Beginning adventures 🧗🏻‍♀️

Tekuno_Gyokuro_Japan
Tasting gyokuro in Shizuoka, Japan

Dear Friend,

We begin our exploration of Japanese tea with a brief discussion of the types of tea grown in Japan. The vast majority—as much as 90%—of tea grown and consumed in Japan is green tea. This includes a subgenre of green teas that comprises 20 different "types," differing by region and processing style. In fact, the term for tea, お茶・ocha, almost always refers to green tea—more specifically, matcha. To refer to oolong or black tea, one must explicitly name it (ウーロン・ooron for oolongs, and 和紅茶・wakoucha for black tea).

The most common types of Japanese green tea you may are already be familiar with: matcha, sencha, and houjicha have exploded in popularity here in the States over the past few years, thanks in part to the development of matcha lattes led by Starbucks, Blue Bottle, and others. With the exception of houjicha, which is roasted, Japanese green teas typically have a grassy, umami and sweet flavor profile. We will explore the different types of processing and flavor profiles of Japanese tea over the coming weeks, and I hope to introduce nuanced styles of green teas to Tekuno's collection as we discover them together.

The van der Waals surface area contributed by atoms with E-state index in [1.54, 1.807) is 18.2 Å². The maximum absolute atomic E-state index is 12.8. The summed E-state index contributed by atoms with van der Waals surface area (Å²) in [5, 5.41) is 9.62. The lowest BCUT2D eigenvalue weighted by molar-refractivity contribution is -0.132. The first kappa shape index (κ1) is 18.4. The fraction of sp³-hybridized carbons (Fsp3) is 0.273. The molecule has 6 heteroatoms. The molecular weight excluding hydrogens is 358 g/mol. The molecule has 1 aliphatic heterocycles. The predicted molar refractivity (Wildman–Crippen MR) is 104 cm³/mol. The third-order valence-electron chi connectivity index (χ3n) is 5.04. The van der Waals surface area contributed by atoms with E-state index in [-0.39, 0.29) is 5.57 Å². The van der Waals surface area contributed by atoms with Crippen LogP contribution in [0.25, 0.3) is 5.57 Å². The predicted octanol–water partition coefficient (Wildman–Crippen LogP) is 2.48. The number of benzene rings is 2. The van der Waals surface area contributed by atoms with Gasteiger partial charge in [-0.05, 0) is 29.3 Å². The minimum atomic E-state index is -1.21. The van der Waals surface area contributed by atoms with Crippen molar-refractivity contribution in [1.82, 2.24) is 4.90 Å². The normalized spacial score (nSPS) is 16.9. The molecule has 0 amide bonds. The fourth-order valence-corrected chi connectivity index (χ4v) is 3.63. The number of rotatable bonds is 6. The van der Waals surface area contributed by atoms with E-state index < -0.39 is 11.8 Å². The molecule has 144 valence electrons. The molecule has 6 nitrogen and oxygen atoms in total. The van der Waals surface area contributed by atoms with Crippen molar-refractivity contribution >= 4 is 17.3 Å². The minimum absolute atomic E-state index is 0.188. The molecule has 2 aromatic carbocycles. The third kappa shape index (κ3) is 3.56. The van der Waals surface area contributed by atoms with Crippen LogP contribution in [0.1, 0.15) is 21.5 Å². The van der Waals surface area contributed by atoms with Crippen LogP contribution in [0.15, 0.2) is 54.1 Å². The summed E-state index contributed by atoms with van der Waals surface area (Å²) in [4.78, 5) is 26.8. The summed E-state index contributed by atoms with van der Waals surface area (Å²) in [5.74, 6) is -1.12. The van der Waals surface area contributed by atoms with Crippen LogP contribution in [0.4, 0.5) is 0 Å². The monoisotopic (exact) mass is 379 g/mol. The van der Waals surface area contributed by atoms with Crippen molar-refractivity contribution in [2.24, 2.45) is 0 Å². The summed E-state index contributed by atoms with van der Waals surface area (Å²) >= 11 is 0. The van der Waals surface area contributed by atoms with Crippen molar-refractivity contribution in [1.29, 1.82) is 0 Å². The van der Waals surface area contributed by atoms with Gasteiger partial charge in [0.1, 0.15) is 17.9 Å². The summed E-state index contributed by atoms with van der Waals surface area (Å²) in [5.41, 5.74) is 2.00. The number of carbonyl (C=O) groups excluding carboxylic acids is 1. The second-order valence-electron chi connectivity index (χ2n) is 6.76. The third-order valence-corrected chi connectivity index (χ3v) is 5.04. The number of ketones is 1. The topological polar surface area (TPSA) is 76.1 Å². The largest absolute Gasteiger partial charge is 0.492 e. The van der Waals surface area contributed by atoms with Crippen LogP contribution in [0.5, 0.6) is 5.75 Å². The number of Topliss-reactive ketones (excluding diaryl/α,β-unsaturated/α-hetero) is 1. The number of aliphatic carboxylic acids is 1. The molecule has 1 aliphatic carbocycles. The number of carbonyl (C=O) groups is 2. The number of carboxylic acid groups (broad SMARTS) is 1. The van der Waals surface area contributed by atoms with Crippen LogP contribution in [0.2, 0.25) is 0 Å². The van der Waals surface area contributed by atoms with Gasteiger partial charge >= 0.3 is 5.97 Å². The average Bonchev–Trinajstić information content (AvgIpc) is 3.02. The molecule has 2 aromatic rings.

Tekuno_honyama_sencha

At present, Tekuno's collection is comprised of 5 green teas and 1 unique white and black tea I had the fortune of discovering on my last sourcing trip. For those beginning to experiment with loose leaf Japanese teas, I might recommend our honyama sencha, which is sweet and full of umami; it is a beautiful representation of what is considered a "well-made" sencha in Japan.

Tekuno_honyama_sencha_brewed

See Honyama Sencha

A final note: green teas have a reputation for being bitter—before I began my journey in tea, I closely associated tea with bitterness and astringency. While it is true that some teas have more compounds that lend themselves to bitterness (these are likely grown with direct sun exposure), green tea leaves are naturally fragile and extract flavor best at a lower water temperature than boiling. All of our teas include brewing instructions, and I encourage you to play with different brew parameters as you dive into the world of tea.

With a cup of tea in hand,

Catherine

Shop update:
We are keeping busy sipping tea and chatting with tea friends in our homes as SIP extends through May. While we do not yet have a date for re-opening, we are working on importing this year's harvest, which is underway throughout Japan. Please stay tuned :)

--
A world of dew,
And within every dewdrop
A world of struggle.
—Issa